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Members of Rebel Outfit NDFB-S Enter India Through Myanmar Border, May Leave for Delhi for Peace Talks

A top leader of the rebel outfit said all the 50 members of the NDFB-S left Myanmar early on Saturday. The Indian Army escorted the leaders and cadres from the International border to an undisclosed Army base, he added.

Biju Kumar Deka | News18

Updated:January 11, 2020, 9:19 PM IST
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Members of Rebel Outfit NDFB-S Enter India Through Myanmar Border, May Leave for Delhi for Peace Talks
File photo of NDFB-S militants.

Guwahati: Amid relentless protests against the Citizenship Amendment Act (CAA) across the northeast, leaders and cadres of the banned insurgent group National Democratic Front of Bodoland-Saoraigwra (NDFB-S) came back to India from Myanmar as part of the ongoing talks with the Government of India.

A top leader of the rebel outfit told News18, “All the 50 members of the NDFB-S left Myanmar early on Saturday. The Indian Army escorted the leaders and cadres from the International border to an undisclosed Army base.”

“The outfit’s chief, B Saoraigwra, and his family members along with his security personnel crossed the international border at Tamu (in Manipur), while NDFB-S’ (self-styled) general secretary B Ferrenga, council members and other cadres entered India through the Longwa international border (in Nagaland),” he added.

Though the Director General of Assam Police, Bhaskarjyoti Mahanta, refused to comment on the development, a senior intelligence officer said, “All this is being directly monitored by Ministry of Home Affairs. We have not been informed officially yet. The top leadership of the group will be taken to Delhi as part of peace talks.”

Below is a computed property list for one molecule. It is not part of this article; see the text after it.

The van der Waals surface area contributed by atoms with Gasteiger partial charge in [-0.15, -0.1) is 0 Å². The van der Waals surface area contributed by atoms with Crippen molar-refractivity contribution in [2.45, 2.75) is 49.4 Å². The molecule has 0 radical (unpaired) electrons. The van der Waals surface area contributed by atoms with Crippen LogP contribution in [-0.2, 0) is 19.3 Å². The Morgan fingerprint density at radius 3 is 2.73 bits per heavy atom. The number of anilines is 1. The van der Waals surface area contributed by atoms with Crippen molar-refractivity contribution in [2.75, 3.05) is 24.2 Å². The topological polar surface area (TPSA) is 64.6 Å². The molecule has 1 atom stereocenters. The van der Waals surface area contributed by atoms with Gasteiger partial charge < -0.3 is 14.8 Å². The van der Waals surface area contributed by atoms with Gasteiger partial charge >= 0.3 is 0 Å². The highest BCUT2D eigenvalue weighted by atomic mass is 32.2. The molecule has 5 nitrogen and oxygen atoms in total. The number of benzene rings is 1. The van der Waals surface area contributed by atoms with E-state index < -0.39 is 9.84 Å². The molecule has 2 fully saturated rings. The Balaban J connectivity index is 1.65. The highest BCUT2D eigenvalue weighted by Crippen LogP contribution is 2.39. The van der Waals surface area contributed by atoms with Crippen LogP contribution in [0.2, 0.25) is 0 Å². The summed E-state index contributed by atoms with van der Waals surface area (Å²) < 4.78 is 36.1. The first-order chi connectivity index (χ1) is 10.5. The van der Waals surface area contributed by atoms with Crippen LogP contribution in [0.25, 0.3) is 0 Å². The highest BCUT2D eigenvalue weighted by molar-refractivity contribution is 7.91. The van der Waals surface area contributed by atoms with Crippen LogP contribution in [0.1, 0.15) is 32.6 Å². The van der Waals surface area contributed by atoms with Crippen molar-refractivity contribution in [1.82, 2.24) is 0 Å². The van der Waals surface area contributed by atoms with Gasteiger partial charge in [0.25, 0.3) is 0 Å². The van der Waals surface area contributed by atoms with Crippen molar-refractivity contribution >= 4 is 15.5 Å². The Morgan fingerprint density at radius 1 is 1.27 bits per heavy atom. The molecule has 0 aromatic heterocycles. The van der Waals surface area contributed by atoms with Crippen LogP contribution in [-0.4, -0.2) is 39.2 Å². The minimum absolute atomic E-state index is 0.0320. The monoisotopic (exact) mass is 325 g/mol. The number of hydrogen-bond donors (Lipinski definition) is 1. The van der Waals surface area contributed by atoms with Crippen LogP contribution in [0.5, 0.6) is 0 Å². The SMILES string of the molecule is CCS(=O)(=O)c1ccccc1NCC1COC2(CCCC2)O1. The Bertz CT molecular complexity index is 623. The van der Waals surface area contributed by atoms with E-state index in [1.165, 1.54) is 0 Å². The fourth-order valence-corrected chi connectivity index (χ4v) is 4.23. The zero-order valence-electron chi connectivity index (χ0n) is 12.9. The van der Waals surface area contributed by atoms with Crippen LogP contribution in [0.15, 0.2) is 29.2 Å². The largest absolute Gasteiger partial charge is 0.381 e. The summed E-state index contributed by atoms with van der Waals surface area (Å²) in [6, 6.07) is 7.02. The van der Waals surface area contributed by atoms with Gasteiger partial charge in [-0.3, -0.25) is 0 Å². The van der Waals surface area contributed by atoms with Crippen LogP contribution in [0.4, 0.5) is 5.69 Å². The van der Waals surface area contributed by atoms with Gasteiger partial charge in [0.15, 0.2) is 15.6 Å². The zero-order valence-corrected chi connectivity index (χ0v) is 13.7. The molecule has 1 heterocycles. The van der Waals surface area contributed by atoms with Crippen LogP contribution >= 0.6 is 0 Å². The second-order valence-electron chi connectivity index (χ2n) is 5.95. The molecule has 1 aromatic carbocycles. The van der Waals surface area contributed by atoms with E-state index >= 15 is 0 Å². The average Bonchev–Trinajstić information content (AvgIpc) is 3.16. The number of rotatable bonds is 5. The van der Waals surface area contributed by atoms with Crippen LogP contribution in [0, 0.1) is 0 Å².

Former DG of the Assam Police (Special Branch) Pallab Kumar Bhattacharyya told News18, “This is big achievement for the government and a big move towards permanent peace in the BTAD (Bodoland Territorial Area Districts) areas of Assam. During my service period, we were trying to bring them (NDFB-S) to the mainstream. Now, the process has been completed.”

“People of BTAD areas are now avoiding insurgent elements and want permanent peace and development in the region,” Bhattacharyya added.

The Myanmar army (Tatmadaw) has been carrying out operations against insurgent outfits like the United Liberation Front of Assam-Independent (ULFA-I), National Socialist Council of Nagaland-Khaplang (NSCN-K), NDFB-S and Kamtapur Liberation Organisation (KLO) since January 29. It has also taken control of the NSCN-K’s headquarters at Ta Ga village in the Sagaing region of Myanmar.

The Tatmadaw has accused the Naga separatist outfit of supporting Indian insurgent groups, including ULFA-I and NDFB-S, in Myanmar. Though the NSCN-K has denied the allegation, the Tatmadaw said it took control of the group’s training schools and arrested 36 members from “Naga self-administrative areas” between January and March.

In the last week of March, 2019, Ne Esera Evangel, the self-styled foreign secretary of NDFB-S and his bodyguard had surrendered before the security forces.

In February, ULFA-I chief Paresh Baruah had said the Indian government had put pressure on Myanmar to carry out the operation. From an undisclosed location, he had told News18 over the phone, “It’s quite impossible to control insurgency in northeast India and Myanmar at the same time.”

“The Indian government has invested billions of dollars in Myanmar for various developmental projects. Therefore, under Indian pressure, the Myanmar army began the operation to eliminate ULFA-I, NDFB-S, NSCN-K, KLO and other Manipuri outfits,” he had said.

He, however, added that fighting against the Myanmar army was against his outfit’s rules. “The Myanmar army is not our enemy. We understand their conditions,” he had said.

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| Edited by: Sohini Goswami
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